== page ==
And after that, the Statewide Independent Living Council conference… Much to learn, much to ponder. More next Monday.

Written by Only Anecdotal

10 Sep 2012 at 7:40pm

Going Home

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As hospitals edge even closer to dreaded October, when they will be penalized for thirty-day readmissions, I wonder why we are placing blame in the wrong place.

I know I sound like the overplayed record, which is indeed a sad place to be considering that no one plays LPs anymore (or do they?). But people who leave hospitals without sufficient supports at home will return, quickly, to hospitals for care. It will not surprise me when we see in the first reports on this policy that the hospitals who care for the sickest and the poorest will be those with the highest penalties.

Now, the problem that we continue to ignore is that people (including caregivers themselves) get sick, and people get old, and people at some points in their lives are either glad that they planned for it, or sorry that they did not.  But of course, there are always situations when planning is impossible, and chronic poverty would certainly be among them, but accidents happen, as well. And even very good planning can be insufficient for those facing a long-term diagnosis like multiple sclerosis.

Every time I drive past new housing that features the classic staircase leading to a narrow front door, I realize how much our nation is in denial of this issue. I think this particularly in lovely communities without public transportation, or even paratransit. It is really worse than not planning for aging in place, or for sickness in general; in many ways we live in communities that were planned with a vision of independence, privacy, and all the things that seem so desirable, but in the long run often work against our very nature as social beings. No, we have not planned for disability, or for the necessity of frequent hospitalizations, and we continue not to plan for it, not only in terms of health care (including long-term care, but in terms of our entire communities.

In recent months I have met with health care professionals from Denmark and France. When attempting to describe my job, I have been continually amazed at their confusion as I try to describe my role, which involves trying to figure out which slot may work for given people to find funding for services. Both of these western European professionals told me that it is not a question, regardless of income, whether people will receive support (state subsidized support) at home, but that the difficulty comes in coordinating schedules, and actual logistics of carrying out the plans. In other words, there are supports, and enough of them, and people who need them do not have to jump through eligibility hoops of the many variety we have here. What a concept!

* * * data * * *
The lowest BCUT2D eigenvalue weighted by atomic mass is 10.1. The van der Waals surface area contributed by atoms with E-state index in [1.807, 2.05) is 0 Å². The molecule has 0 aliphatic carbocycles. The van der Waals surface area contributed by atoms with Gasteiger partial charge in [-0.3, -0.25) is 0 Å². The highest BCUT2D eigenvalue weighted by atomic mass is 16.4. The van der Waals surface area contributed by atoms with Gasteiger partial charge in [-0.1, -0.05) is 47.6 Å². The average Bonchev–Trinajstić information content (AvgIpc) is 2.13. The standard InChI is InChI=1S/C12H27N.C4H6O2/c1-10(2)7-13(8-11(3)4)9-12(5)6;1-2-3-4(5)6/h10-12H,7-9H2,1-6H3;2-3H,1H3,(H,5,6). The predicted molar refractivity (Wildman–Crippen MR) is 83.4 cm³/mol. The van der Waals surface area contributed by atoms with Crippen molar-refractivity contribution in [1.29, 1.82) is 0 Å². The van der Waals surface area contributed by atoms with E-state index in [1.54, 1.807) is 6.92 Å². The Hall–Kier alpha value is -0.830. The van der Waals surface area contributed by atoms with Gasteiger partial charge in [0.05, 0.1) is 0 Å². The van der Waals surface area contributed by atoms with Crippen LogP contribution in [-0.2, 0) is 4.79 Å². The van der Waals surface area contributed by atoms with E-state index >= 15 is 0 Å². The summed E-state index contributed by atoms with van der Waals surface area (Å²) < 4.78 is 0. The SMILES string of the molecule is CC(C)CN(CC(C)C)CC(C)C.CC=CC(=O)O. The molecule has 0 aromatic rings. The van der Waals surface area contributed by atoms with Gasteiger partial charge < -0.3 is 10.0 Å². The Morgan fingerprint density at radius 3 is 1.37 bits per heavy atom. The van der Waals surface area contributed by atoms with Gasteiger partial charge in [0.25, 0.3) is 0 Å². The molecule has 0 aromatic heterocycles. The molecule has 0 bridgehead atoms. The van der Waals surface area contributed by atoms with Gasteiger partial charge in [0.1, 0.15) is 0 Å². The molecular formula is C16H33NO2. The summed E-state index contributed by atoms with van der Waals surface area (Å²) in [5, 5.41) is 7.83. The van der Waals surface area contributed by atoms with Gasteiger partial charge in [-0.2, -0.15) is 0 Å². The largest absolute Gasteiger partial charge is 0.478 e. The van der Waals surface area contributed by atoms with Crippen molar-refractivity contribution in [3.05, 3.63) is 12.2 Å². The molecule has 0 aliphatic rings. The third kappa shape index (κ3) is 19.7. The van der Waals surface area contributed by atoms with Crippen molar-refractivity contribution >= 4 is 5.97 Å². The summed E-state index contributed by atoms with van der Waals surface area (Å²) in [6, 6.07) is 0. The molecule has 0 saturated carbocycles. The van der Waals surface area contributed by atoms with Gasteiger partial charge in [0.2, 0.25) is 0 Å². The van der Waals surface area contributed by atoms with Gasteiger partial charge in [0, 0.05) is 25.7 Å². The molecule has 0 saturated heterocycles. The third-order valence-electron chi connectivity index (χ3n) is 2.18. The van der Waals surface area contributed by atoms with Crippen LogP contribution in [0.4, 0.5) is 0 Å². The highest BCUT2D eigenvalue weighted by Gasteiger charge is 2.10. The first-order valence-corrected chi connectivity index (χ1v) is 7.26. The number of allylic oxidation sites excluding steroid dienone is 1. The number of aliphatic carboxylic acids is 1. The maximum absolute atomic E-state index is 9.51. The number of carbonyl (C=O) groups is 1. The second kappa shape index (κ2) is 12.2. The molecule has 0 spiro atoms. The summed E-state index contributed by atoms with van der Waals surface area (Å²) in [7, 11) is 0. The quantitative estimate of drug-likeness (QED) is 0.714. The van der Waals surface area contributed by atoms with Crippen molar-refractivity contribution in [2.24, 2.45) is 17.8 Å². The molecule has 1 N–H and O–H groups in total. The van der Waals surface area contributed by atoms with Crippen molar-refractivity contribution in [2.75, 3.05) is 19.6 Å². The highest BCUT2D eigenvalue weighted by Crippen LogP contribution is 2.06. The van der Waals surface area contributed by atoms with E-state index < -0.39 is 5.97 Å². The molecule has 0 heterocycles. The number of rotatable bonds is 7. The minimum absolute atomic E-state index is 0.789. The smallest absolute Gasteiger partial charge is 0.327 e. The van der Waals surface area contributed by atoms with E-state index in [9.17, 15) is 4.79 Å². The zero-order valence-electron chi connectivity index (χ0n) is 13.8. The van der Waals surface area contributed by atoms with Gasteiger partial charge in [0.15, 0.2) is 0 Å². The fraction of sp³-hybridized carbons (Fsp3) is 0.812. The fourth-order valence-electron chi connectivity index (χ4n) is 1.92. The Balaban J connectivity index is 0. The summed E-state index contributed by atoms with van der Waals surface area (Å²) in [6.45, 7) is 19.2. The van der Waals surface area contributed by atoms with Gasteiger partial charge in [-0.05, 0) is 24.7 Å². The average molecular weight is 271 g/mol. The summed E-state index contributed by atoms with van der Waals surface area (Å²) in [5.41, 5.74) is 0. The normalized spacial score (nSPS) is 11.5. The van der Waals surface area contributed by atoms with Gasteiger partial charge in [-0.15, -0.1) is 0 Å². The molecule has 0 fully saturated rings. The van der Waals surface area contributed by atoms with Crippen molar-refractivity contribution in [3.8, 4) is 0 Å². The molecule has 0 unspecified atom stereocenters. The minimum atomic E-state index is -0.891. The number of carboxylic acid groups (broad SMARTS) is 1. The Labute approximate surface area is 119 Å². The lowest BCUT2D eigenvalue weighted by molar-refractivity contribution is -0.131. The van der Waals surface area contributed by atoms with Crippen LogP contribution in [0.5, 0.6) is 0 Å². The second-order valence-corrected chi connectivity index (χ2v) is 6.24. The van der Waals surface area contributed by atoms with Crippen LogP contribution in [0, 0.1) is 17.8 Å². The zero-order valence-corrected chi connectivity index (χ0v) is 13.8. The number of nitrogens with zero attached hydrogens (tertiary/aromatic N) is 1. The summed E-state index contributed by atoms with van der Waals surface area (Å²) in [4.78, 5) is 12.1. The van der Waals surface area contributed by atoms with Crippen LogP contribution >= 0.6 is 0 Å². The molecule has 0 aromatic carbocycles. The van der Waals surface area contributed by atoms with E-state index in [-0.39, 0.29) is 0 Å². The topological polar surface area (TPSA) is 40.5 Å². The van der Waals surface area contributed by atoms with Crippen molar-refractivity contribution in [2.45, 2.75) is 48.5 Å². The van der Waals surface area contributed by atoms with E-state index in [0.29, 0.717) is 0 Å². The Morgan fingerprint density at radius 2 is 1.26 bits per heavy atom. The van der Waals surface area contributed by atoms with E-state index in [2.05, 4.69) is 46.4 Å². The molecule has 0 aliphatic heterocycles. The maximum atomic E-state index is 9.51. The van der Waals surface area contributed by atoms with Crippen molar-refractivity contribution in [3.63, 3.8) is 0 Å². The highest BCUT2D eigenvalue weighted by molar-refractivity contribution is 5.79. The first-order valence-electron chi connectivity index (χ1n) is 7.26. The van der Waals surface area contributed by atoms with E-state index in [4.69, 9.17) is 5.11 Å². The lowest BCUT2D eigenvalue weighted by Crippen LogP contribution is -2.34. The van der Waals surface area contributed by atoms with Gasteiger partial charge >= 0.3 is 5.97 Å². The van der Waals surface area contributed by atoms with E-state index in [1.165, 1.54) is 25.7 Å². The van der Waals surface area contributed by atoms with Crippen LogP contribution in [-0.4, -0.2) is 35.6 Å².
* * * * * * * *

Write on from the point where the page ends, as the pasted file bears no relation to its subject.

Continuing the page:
But it is interesting also to think that in these imperfect, often inaccessible foreign communities, there must also be some acceptance of multi-age communities, universal design, and death.

This is not to say that there are no choices for in-home supports (or universal design–so much innovation!) in the United States, or that they do not exist. In fact, they do exist, abundantly, for those who can pay for them.

For people who do have supports, who have informal support at home, or can pay for personal care services, I do believe that STAAR or other post-hospitalization counseling programs may well help people avoid hospitalization.

But for those who cannot afford help, who return to isolated upstairs apartments, or to another sick spouse, or to dependent children, we will continue to find them, exhausted and sicker, back in hospital emergency rooms. It is not a matter of inadequate care in hospitals, so much as it is a call for help where we live.

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20 Aug 2012 at 9:36pm

It Won’t Happen to Me

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Then they came for me
and there was no one left to speak out for me. (Martin Niemöller)

Last week was a rough one in the trenches. I had a short week, but found myself shaking my head again and again at the distinct tragedies I was watching.

Now, everything I write here is based on my own experiences, and not on any sort of surveys or data I have collected over time. But usually, I find later that the trends I see are real (most recently, my obsession with outpatient observation status increasing in hospitals over the last three years was substantiated).

But I have to say, judging from the sheer number of people I see, and from the increasingly dire circumstances they find themselves in, the healthcare crisis has hit levels I never imagined.

I think it is far worse than most people think, because most of the people who are in real trouble are completely invisible. Or, more exactly, they are inside, and isolated, either in hospitals or nursing homes, or in their own homes–provided they still have homes–which they rarely leave. Or they are in shelters, hidden because they are in places that no one wants to go. It is sure that we all know someone–a family member, friend or just an acquaintance–who has lost everything after an illness or disability. The problem is only getting worse.

I write today, on the eve of a Supreme Court decision, with a great feeling to continue the advocacy. But at the same time, I am aware of the Cassandra effect. Do we believe that this is real? Do we want to?

 

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18 Jun 2012 at 10:11pm

On Waivers

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This morning, I heard the late news that Katie Beckett had died. She was thirty-four years old, and had evidently been sick. But Katie had a much fuller, and much longer life than she might have if she had remained in the hospital where she was at age three. Medicaid paid for her ventilator use in the hospital. Medicaid refused to pay for ventilator use in the community–although it was possible–until her situation was taken to Ronald Reagan in 1981. Katie, and her mother Julie, changed the lives of so many people by bringing attention to the nonsense of funding people only to stay in institutions when care could be provided at home.